Targeted Oncology | Year: 2015

Everolimus is an orally administered inhibitor of the mammalian target of rapamycin (mTOR) recommended for patients with metastatic renal cell carcinoma (mRCC) who progressed on previous vascular endothelial growth factor (VEGF) receptor-tyrosine kinase inhibitor therapy. Efficacy of everolimus in patients who progressed on anti-VEGF monoclonal antibody bevacizumab is unknown. We did a multicenter prospective trial of everolimus in patients with mRCC whose disease had progressed on bevacizumab ± interferon alpha (IFN). Patients with clear-cell mRCC which had progressed on bevacizumab ± IFN received everolimus 10 mg once daily. The primary end point was the proportion of patients remaining progression-free for 56 days, and a two-stage Simon design was used, with 80 % power and an alpha risk of 5 %. This study is registered with ClinicalTrials.gov, number NCT02056587. From December 2011 to October 2013, a total of 37 patients (28 M, 9 F) were enrolled. Median age was 60.5 years (range 41–66), 11 % had Eastern Cooperative Oncology Group Performance Status (ECOG PS) >2, and Memorial Sloan-Kettering Cancer Center (MSKCC) favorable/intermediate risk was 38/62 %. Five (14 %) patients had a confirmed partial response and 26 (70 %) patients had a stable disease. Median progression-free survival was 11.5 months (95 % CI, 8.8–14.2). Median overall survival was not reached. No grade 3 or 4 treatment-related toxicities were observed. The most common grade 2 adverse events were fatigue (19 %) and pneumonitis (8 %). Everolimus demonstrated a favorable toxicity profile and promising anti-tumor activity as a second-line therapy in metastatic renal cell carcinoma (RCC) patients previously treated with bevacizumab ± IFN. © 2014, Springer International Publishing Switzerland.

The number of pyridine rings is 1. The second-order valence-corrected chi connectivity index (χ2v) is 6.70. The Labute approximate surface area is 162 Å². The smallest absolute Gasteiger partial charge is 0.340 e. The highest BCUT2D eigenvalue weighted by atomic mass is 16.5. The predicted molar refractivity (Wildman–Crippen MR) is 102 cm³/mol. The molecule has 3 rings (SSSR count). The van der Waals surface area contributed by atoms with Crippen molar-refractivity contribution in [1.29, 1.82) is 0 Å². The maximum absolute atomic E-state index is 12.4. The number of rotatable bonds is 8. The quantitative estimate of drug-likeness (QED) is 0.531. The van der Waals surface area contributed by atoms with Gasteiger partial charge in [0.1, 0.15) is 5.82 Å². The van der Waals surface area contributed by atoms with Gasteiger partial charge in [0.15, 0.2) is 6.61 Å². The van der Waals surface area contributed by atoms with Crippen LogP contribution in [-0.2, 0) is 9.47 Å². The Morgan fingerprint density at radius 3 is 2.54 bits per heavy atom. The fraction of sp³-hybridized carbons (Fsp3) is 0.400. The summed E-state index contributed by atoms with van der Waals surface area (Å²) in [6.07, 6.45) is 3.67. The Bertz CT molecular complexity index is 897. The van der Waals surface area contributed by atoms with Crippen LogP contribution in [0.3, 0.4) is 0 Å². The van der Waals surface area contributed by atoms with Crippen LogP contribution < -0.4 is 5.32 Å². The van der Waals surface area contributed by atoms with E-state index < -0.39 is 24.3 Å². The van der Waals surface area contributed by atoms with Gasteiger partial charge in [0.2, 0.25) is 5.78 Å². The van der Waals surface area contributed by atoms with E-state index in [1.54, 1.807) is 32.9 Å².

Tsimafeyeu I.,Kidney Cancer Research Bureau | Demidov L.,Nn Blokhin Russian Cancer Research Center
Journal of Cancer Research and Therapeutics | Year: 2010

We report on a family with von Hippel-Lindau (VHL) disease and atypically aggressive renal cell carcinoma. A woman and her brother had progressive VHL disease with multiple tumors in their kidneys. One patient developed pulmonary metastases. The patient who had localized disease received radiofrequency ablation with complete destruction of tumors. Cytoreductive nephrectomy was performed in the case of metastatic disease, following which sunitinib maleate (50 mg orally daily, 4 weeks on, 2 weeks off) was given. Examination after two treatment cycles showed complete regression of all metastases. For 19 months, the patients have been under active observation without disease progression. Also, we detected high immunohistochemical expression of vascular endothelial growth factor receptors 1 and 2 in the cytoplasm and nuclei of tumor cells.